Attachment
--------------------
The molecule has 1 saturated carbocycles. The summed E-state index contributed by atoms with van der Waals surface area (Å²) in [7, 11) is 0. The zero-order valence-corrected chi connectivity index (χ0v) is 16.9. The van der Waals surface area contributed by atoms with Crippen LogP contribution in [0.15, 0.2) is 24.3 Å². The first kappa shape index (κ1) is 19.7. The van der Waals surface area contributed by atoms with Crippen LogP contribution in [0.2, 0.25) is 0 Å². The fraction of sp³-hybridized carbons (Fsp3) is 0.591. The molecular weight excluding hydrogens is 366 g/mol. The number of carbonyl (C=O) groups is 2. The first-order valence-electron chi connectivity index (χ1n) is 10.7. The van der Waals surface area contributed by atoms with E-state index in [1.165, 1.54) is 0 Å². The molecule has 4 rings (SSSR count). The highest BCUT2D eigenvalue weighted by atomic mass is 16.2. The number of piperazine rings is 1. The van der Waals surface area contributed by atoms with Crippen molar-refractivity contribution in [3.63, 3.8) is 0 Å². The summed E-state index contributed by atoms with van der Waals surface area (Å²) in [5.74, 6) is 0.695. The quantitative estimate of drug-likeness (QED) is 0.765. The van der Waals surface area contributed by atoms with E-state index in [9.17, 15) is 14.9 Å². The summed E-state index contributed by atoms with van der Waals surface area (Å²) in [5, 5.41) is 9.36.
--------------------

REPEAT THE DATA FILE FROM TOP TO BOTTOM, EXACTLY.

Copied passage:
The molecule has 1 saturated carbocycles. The summed E-state index contributed by atoms with van der Waals surface area (Å²) in [7, 11) is 0. The zero-order valence-corrected chi connectivity index (χ0v) is 16.9. The van der Waals surface area contributed by atoms with Crippen LogP contribution in [0.15, 0.2) is 24.3 Å². The first kappa shape index (κ1) is 19.7. The van der Waals surface area contributed by atoms with Crippen LogP contribution in [0.2, 0.25) is 0 Å². The fraction of sp³-hybridized carbons (Fsp3) is 0.591. The molecular weight excluding hydrogens is 366 g/mol. The number of carbonyl (C=O) groups is 2. The first-order valence-electron chi connectivity index (χ1n) is 10.7. The van der Waals surface area contributed by atoms with E-state index in [1.165, 1.54) is 0 Å². The molecule has 4 rings (SSSR count). The highest BCUT2D eigenvalue weighted by atomic mass is 16.2. The number of piperazine rings is 1. The van der Waals surface area contributed by atoms with Crippen molar-refractivity contribution in [3.63, 3.8) is 0 Å². The summed E-state index contributed by atoms with van der Waals surface area (Å²) in [5.74, 6) is 0.695. The quantitative estimate of drug-likeness (QED) is 0.765. The van der Waals surface area contributed by atoms with E-state index in [9.17, 15) is 14.9 Å². The summed E-state index contributed by atoms with van der Waals surface area (Å²) in [5, 5.41) is 9.36.